So you're telling me that first I need a 12+ character password that I can’t reuse anywhere else and now I have to enable multi-factor authentication.... this is ridiculous!
I’m sure I have at least 1 reader who is thinking something along those lines. :)
In this article we will look into the current state of multi-factor authentication, what it is, what is changing, and why you should use it.
Using more than 1 authentication method to access a service, website, or device has been around since AT&T's patent filing in 1998.
If you have logged into a service/site with a user name and password then been asked for a piece of Personally Identifiable Information (PII... It's a thing); you have used Multi-factor authentication.
Authentication that includes a multi-factor authentication solution requires information from at least two of these groups below:
There are currently 3 types of multi-factor authentication:
When logging into a service/site you are prompted for the first form of authentication (typically a user name & password). Once you have successfully provided that you are prompted for a second form of authentication.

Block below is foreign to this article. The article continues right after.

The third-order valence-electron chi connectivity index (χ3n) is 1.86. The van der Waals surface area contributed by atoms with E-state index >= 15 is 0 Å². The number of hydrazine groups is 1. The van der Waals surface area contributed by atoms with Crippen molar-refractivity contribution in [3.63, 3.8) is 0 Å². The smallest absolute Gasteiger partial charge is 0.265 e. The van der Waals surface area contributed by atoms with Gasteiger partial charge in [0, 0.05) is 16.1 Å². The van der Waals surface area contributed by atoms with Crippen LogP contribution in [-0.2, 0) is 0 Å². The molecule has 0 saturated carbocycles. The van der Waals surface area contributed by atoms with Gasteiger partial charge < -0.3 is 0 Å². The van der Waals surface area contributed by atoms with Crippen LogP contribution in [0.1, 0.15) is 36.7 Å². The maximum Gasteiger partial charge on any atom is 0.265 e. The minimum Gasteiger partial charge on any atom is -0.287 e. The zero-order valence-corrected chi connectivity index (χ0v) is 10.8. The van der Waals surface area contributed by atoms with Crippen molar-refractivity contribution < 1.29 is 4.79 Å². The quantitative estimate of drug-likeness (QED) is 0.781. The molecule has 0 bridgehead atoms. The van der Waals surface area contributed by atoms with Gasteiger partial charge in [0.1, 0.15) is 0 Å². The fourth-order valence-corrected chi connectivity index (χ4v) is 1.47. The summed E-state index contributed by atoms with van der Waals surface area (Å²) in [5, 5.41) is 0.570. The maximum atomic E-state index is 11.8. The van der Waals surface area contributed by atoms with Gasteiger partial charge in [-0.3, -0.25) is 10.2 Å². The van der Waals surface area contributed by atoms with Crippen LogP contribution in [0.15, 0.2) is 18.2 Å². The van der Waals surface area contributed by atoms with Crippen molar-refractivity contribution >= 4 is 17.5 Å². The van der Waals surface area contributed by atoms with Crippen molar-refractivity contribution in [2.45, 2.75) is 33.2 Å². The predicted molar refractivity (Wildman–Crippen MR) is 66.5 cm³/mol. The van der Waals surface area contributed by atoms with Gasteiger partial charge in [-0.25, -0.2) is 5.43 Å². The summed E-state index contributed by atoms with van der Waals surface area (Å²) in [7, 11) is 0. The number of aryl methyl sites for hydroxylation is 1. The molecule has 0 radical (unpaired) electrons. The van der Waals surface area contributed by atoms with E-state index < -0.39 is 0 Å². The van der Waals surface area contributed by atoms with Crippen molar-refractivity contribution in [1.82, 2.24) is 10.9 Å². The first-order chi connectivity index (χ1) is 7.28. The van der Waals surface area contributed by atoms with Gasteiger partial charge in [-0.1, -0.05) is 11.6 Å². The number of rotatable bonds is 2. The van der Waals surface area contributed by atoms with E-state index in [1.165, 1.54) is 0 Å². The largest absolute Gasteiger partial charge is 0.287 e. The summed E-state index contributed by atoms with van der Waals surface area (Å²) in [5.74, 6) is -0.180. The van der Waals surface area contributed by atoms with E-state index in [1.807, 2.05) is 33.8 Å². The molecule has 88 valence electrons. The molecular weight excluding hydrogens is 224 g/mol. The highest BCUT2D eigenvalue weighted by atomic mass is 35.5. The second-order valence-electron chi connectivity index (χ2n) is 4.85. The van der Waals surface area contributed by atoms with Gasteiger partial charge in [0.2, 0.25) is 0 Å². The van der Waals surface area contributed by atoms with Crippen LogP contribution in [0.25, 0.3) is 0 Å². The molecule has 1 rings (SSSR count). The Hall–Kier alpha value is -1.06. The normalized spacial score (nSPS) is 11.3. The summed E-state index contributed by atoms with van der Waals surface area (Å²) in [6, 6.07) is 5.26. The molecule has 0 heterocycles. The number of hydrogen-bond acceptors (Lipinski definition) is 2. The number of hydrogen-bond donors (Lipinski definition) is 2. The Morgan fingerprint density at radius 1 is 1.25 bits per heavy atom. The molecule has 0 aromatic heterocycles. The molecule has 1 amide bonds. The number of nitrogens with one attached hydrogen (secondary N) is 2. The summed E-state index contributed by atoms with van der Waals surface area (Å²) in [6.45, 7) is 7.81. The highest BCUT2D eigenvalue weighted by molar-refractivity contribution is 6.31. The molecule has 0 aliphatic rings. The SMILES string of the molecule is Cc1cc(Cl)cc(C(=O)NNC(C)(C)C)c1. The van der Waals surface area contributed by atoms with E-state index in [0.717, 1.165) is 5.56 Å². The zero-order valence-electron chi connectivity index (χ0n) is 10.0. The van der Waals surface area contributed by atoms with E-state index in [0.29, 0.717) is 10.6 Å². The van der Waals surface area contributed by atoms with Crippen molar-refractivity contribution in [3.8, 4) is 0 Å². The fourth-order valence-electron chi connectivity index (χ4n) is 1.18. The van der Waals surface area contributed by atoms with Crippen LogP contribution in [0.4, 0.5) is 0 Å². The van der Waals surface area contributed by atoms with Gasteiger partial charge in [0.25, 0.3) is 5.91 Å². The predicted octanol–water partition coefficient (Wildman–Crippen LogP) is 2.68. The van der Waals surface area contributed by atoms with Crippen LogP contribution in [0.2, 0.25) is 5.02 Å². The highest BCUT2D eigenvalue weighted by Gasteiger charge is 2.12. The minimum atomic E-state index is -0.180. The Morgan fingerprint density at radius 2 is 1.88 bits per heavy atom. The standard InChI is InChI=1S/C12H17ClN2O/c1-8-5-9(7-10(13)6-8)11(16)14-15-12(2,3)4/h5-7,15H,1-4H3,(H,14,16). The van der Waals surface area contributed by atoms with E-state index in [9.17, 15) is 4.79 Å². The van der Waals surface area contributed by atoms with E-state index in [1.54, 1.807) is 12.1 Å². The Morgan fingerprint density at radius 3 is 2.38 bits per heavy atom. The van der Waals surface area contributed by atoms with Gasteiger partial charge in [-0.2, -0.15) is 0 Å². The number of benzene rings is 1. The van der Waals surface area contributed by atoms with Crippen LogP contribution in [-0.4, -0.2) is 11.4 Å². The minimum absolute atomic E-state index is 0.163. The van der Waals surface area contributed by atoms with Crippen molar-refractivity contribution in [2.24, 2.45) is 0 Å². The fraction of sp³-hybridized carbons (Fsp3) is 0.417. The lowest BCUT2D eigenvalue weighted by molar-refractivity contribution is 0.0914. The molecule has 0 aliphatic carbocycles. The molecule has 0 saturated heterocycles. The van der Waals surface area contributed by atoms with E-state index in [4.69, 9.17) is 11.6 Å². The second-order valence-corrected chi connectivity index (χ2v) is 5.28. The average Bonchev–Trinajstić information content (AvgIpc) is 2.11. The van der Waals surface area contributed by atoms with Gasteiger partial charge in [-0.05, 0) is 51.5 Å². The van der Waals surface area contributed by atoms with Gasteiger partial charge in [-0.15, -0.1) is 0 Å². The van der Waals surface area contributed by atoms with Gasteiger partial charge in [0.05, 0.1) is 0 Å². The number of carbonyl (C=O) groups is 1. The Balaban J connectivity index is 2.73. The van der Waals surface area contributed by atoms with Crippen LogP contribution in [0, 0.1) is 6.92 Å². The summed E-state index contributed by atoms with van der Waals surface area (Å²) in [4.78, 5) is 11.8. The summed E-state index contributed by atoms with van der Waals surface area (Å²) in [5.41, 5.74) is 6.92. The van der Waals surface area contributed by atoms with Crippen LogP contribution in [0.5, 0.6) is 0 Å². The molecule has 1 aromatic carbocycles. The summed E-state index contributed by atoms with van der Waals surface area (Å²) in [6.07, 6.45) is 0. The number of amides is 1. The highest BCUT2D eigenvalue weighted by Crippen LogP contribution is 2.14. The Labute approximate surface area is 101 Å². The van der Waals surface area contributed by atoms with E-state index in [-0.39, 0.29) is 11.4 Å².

This second authentication will come from 1 device/platform and in one form (something you have/are). That could be a series of numbers that changes every 30 seconds from an app on your phone, an SMS text with digits you need to input, or a request for a fingerprint.
With 2FA you can only configure (1) second form of authentication. If you lose that device or you are in an area that doesn’t have cell reception you won’t be able to access the service/site.
This type looks and behaves similarly to 2FA. The main difference is that MFA will allow you to configure multiple second forms of authentication.
The first MFA prompt could be for a 6 digit code sent to your cell phone. You could also have your phone prompt you for a fingerprint or second password. If the device is lost you could log into the service by confirming other Personally Identifiable Information (PII).
2FA and MFA are the most prevelant and are often used interchangeably.